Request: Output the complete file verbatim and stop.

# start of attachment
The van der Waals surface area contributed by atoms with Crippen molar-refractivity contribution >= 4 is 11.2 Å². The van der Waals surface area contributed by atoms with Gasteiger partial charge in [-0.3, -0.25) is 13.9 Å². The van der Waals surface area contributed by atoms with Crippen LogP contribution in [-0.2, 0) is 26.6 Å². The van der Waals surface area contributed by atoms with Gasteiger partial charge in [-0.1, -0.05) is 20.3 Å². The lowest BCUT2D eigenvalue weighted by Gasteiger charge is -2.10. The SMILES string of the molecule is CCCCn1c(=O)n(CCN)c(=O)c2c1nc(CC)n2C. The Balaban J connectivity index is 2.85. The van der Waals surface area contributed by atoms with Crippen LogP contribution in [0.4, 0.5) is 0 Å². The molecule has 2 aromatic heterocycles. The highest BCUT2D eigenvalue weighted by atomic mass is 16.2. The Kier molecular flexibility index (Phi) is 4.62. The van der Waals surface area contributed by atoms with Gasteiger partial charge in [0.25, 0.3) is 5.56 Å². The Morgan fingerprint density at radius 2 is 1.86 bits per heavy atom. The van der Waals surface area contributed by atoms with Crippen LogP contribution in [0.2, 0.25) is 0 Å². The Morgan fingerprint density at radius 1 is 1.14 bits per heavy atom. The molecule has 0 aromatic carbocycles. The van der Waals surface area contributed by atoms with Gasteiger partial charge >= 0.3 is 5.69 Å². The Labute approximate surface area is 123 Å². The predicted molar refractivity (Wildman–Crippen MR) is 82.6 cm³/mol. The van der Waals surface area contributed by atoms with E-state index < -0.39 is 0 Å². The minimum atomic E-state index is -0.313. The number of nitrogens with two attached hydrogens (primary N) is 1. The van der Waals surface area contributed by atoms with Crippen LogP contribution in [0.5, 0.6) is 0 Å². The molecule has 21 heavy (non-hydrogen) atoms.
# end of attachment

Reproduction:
The van der Waals surface area contributed by atoms with Crippen molar-refractivity contribution >= 4 is 11.2 Å². The van der Waals surface area contributed by atoms with Gasteiger partial charge in [-0.3, -0.25) is 13.9 Å². The van der Waals surface area contributed by atoms with Crippen LogP contribution in [-0.2, 0) is 26.6 Å². The van der Waals surface area contributed by atoms with Gasteiger partial charge in [-0.1, -0.05) is 20.3 Å². The lowest BCUT2D eigenvalue weighted by Gasteiger charge is -2.10. The SMILES string of the molecule is CCCCn1c(=O)n(CCN)c(=O)c2c1nc(CC)n2C. The Balaban J connectivity index is 2.85. The van der Waals surface area contributed by atoms with Crippen LogP contribution in [0.4, 0.5) is 0 Å². The molecule has 2 aromatic heterocycles. The highest BCUT2D eigenvalue weighted by atomic mass is 16.2. The Kier molecular flexibility index (Phi) is 4.62. The van der Waals surface area contributed by atoms with Gasteiger partial charge in [0.25, 0.3) is 5.56 Å². The Morgan fingerprint density at radius 2 is 1.86 bits per heavy atom. The van der Waals surface area contributed by atoms with Crippen LogP contribution in [0.2, 0.25) is 0 Å². The Morgan fingerprint density at radius 1 is 1.14 bits per heavy atom. The molecule has 0 aromatic carbocycles. The van der Waals surface area contributed by atoms with Gasteiger partial charge >= 0.3 is 5.69 Å². The Labute approximate surface area is 123 Å². The predicted molar refractivity (Wildman–Crippen MR) is 82.6 cm³/mol. The van der Waals surface area contributed by atoms with E-state index < -0.39 is 0 Å². The minimum atomic E-state index is -0.313. The number of nitrogens with two attached hydrogens (primary N) is 1. The van der Waals surface area contributed by atoms with Crippen LogP contribution in [0.5, 0.6) is 0 Å². The molecule has 21 heavy (non-hydrogen) atoms.